It's interesting to look at the SP points. Yuna Kim who had a lot of errors, received 30.28 at PCS, while Mao got 30.96 and Laura Lepisto 29.32. Mirai Nagasu got 30.20.

    You may say that judges were generous to Yuna and there would be a lot of logic here. But only on the first sight. If we watch the actual performance, you will see that Yuna was acting until the end. She never gave up and successfully executed all artistic elements with her almost usual quality. We should differentiate clearly the technical mistakes from the will to perform. One thing is to abort the spiral because you may fall if you do it, and other is to finish your program out of the character and absolutely lost. Yuna didn't do the last thing. She got tons of negative GOEs and her technical marks were really low by her standards. Yet the judges were kind and didn't give her low GOEs for her 3-3 combination which was just dangerous for her health, but that's the only thing where they were kind.
    But somewhere in the PCS if the system is going to be fair, there has to be something that takes into account the actual performance. So that a top skater isn't guaranteed an 8 point PCS cushion or higher even when they are skating sloppy and mopping up the floor.
    I agree with this, but isn't it like that already? The only possibility to show skating skill and etc is to show them in actual performance. Of course judges know the past performances, but it's also true that if a skater has great skating skill (which is the case for the top skaters) is really hard for them to mess up that bad. I mean, even if someone falls while doing a jump you see that he's not doing for the first time, so you can see the "skating skills" anyway. It's very hard for Mao, Yuna, Miki, etc, to be so bad that their technical and artistic quality would not be presented. That's almost impossible.
    Particularly Yuna never had a real meltdown. You may disagree, but even what happened during SA or this recent World's SP can't be considered meltdowns because other skaters can show you what a real meltdown is.
    And then you have another lesser known skater who skates lights out and loses because the PCS cushion made it nearly impossible for them to even have shot.
    I think, we need an example here. And Yuna with Mao can't be examples here, because they both are really well known and exceptional skaters. What are you talking about is mostly theory, but to prove that this is really happening we need an unknown skater who skated lights out and couldn't win.

    But how many times does Choregraphy/Transitions need to be rewarded. It gets rewarded in GOE. And it gets rewarded in Choregraphy, and it gets rewarded in Transitions. It also gets rewarded in skating skills? Why does it need to be rewarded a fourth time?
    I'm a new fan, so I may not understand things, but how in the World choreography is rewarded in GOE? As I understand it, GOE rewards only the execution of technical elements, like the height of the jumps, the ice coverage during spins, the length of the jumps, etc. It can also reward the difficult entrance into the element and difficult exit from it, but that has more to do with technical ability than with the choreography.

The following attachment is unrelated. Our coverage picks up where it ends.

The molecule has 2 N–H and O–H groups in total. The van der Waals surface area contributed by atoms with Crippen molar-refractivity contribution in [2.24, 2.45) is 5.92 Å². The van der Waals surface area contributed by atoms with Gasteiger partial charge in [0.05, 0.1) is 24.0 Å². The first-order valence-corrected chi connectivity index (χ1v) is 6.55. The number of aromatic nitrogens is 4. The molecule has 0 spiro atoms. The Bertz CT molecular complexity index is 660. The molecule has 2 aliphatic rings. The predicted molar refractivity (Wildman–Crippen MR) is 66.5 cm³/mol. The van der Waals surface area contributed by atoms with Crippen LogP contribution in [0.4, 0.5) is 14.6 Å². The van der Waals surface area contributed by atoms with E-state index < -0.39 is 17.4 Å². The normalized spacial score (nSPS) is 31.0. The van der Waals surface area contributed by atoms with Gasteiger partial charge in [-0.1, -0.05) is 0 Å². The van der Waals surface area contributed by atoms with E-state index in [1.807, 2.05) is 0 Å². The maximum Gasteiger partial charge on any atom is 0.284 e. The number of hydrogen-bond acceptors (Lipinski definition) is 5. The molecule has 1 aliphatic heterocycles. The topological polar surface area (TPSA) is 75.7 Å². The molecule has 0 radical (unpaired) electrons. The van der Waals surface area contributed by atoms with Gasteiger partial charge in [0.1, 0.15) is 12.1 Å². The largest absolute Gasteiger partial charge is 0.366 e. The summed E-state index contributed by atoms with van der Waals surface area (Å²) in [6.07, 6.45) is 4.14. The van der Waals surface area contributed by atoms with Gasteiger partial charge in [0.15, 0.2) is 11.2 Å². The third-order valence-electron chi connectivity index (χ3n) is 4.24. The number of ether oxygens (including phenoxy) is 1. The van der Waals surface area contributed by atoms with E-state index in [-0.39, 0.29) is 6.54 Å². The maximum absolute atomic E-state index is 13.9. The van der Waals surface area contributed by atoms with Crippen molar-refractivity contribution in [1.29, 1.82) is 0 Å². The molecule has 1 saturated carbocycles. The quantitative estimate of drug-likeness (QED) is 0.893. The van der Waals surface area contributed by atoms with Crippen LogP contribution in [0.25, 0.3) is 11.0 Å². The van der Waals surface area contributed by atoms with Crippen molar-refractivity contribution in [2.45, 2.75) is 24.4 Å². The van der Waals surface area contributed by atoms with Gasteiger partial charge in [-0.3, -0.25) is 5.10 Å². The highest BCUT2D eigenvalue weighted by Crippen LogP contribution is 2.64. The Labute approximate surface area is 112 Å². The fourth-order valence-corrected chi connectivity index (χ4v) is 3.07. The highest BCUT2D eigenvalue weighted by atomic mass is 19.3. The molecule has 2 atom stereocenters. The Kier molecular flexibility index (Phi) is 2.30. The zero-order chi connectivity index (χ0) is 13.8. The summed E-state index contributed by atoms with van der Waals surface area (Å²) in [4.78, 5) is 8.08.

Skating skills are for skating skills, not for choreography. For sure.

    Besides if someone is very messy, that means that they couldn't execute the program well.
    You can be messy by different ways. If you mess the jump, you get negative GOE, etc. If you are mess at acting, you get low PCS. I guess.

  13. #1468
    skating philosopher Mrs. P's Avatar
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    Wow, I've been away for a few days, and boy... this thread has a life of its own!

    Anyway, I thought Laura over at the Required Elements blog did a good explanation on why Yu-na might have been slightly overmarked in PCS (also some other fun analysis of Worlds as well.) This is pretty much my take as well. I think Yu-na probably still won PCS, but only by a point or point and a half at best. (That would have had Mao win the FS overall).

    The legacy discussion has been interesting as well. It's one of those things where only time will tell. I don't think anyone could have predicted that Michelle would be in skating for 10 years and win so many titles and delight fans with so many beautiful programs.

    What we can say right now about Yu-na is that she has raised awareness of figure skating in her home country (a good thing), she has left a financial future for the figure skating program ( also a good thing) and that she is one of the first skaters to truly take advantage of the new system (for it's good and bad thing things).

    I do hope she keeps skating, because I think that after this Worlds, she'll realize (with some talks with Brian Orser) that there is more to work for.

  14. #1469
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    And Yu-Na outskated Mao AND Carolina at 2008 Worlds in the free, as seen in her TES, and yet her lovely program were not rewarded with the highest PCS scores. Those went to Mao (who fell) and she got virtually the same as Carolina (who had multiple jump errors).